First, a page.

From file "019_ras" entitled "editnote.qxd" page 01
When we had the brilliant idea to do an issue on design/build firms, we thought we'd given ourselves an easy summer assignment. We'd already planned a cover story on multi-talented Marmol Radziner and Associates, so picking a few other like-minded firms for our design portfolio seemed like a no-brainer. Certainly, other residential firms excel in both design and construction. Turns out, these Jacks and Janes of all trades are few and far between. Sure, plenty of companies promote themselves as design/build, but they should really call themselves build/design because that's where their priorities lie. This isn't necessarily a bad thing for clients who want a pleasant design and a one-stop-shopping process for delivering it. But we were on the hunt for companies whose houses stand up to the best that the design-only firms produce. Our ace reporters eventually located a few stellar ones, but they were surprised at the effort it took.
Our cover partners spent some time looking for their mirror image too, hoping they could share wisdom with other large architect-led design/build companies. Like some Transylvanians we know of, they saw no reflection in the mirror. Our associate editor Shelley Hutchins had better luck and uncovered a team in Arizona they might want take to lunch: The Construction Zone. We were all skeptical that a company with such a hard-edged name could also draw beautiful houses, but they do. Our other featured firms do lovely work as well. But all the companies we profiled are inventing themselves with only their instinct and passion to guide them.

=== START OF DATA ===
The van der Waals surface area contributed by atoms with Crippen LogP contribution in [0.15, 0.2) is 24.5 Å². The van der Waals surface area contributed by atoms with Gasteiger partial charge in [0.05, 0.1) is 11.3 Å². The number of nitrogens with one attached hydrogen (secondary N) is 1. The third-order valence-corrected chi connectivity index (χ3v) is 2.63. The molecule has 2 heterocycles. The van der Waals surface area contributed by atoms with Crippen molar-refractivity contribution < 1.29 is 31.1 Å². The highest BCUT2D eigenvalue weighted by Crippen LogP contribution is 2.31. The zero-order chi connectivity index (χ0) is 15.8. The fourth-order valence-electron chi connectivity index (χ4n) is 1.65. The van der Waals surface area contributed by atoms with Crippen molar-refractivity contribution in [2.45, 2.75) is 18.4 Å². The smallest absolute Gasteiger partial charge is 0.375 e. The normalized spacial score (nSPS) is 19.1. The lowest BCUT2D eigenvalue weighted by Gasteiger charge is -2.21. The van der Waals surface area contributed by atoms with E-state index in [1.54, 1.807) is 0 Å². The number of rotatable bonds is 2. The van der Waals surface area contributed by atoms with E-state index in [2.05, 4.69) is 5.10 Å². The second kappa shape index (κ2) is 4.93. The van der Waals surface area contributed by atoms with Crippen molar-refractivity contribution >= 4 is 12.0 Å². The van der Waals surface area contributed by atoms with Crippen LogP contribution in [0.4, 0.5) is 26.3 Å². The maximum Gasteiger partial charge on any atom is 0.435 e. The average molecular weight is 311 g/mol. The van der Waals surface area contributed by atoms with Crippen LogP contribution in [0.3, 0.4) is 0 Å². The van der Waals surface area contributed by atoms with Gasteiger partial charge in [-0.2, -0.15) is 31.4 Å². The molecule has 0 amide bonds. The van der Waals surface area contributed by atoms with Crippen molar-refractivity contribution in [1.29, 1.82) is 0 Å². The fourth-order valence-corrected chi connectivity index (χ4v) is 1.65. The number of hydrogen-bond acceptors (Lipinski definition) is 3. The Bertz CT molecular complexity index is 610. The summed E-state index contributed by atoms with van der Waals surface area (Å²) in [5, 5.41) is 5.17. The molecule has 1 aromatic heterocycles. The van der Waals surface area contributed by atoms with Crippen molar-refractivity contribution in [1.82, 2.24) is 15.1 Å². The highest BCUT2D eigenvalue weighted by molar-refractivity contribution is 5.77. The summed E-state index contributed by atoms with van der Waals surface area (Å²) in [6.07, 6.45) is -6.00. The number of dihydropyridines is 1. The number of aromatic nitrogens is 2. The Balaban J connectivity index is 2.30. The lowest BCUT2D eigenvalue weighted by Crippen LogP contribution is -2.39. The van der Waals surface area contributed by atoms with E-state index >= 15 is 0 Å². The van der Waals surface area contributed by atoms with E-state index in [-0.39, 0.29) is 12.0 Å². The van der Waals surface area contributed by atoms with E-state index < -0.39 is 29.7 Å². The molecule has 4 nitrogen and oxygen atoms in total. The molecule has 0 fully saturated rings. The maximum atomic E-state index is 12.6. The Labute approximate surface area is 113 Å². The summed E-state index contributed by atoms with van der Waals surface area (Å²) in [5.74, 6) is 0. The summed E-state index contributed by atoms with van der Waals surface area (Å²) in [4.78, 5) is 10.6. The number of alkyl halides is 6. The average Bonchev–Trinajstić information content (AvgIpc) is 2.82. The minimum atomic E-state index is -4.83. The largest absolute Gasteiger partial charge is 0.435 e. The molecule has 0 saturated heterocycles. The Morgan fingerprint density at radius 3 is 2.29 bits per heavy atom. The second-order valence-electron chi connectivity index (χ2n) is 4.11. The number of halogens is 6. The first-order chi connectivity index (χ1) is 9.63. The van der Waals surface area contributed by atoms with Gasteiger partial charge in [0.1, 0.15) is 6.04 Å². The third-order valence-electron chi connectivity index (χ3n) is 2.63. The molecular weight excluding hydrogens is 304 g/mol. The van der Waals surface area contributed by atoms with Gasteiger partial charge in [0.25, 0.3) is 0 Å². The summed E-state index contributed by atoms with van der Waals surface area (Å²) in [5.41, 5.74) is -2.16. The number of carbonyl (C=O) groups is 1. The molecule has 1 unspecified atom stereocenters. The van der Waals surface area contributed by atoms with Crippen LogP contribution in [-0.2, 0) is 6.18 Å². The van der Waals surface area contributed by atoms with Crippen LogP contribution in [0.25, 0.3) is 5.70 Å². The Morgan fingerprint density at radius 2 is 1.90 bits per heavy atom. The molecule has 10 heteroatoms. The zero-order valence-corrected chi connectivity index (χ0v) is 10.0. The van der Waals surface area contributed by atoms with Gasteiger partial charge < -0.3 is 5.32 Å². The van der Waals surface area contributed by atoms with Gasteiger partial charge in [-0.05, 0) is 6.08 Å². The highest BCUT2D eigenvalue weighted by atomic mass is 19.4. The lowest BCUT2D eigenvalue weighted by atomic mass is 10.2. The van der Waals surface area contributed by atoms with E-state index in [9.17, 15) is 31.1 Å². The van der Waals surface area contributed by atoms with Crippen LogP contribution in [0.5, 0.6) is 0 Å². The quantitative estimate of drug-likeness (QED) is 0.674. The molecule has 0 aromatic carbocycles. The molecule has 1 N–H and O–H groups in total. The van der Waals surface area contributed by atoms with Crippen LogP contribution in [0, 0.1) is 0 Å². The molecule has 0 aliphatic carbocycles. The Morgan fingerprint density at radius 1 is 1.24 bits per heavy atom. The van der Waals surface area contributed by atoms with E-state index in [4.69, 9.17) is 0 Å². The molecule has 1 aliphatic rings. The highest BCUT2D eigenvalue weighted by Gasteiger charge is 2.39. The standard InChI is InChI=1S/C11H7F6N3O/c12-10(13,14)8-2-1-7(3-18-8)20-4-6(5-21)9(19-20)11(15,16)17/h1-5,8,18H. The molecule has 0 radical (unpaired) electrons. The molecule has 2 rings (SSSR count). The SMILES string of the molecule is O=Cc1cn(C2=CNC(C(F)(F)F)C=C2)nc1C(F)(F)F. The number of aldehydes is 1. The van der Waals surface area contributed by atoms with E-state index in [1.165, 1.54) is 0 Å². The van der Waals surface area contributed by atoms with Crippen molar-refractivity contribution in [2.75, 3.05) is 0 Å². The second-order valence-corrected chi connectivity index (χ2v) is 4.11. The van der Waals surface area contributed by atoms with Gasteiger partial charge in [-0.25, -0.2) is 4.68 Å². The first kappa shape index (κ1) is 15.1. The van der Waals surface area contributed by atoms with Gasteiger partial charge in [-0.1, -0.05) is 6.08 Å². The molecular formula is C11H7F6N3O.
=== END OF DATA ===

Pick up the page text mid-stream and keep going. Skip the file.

Passion here is key. Because, for all our complaints about contractors, we understand what they do takes nerves of steel—and the house in their spouse's name. Anyone who has worked in the residential construction profession for any length of time knows a builder who has gone belly-up because he underestimated a job, got in over his head, made a tragic mistake. And even if he does 95 percent of the job right, his customers will remember the 5 percent that went wrong. If he messes up the equation enough times, he's out of work or worse. You've got to love the business to stay in it.
There's lots of risk but done well there's plenty of reward in construction. Many builders make more money than architects. They sell something clients have an easier time understanding. Their efforts result in something tangible. Our design/build firms enjoy earning the full financial benefits of their designs by assembling them, stick by stick. They also love the control, start to finish, that they have over the entire process. There's no one saying it can't be done. There's no one misunderstanding the drawing and hacking the way to a solution. There's no one slicing the heart out of a design to balance the budget or pocket the profit. Ideally.
Design architects worry about removing the checks and balances of the architect-builder-client triangle in favor of more padding in the checkbook. If the motivation to build is simply more revenue flowing through the company, perhaps it's a concern worth pondering. All of our profiled firms came at design/build through hands-on experience in construction. Quite simply, they love putting beautiful things together beautifully well—and reaping all the rewards the effort entails.
Comments? Call: 202.736. 3312; write: S. Claire Conroy, residential architect, One Thomas Circle, N.W., Suite 600, Washington, D.C. 20005; or e-mail: email@example.com.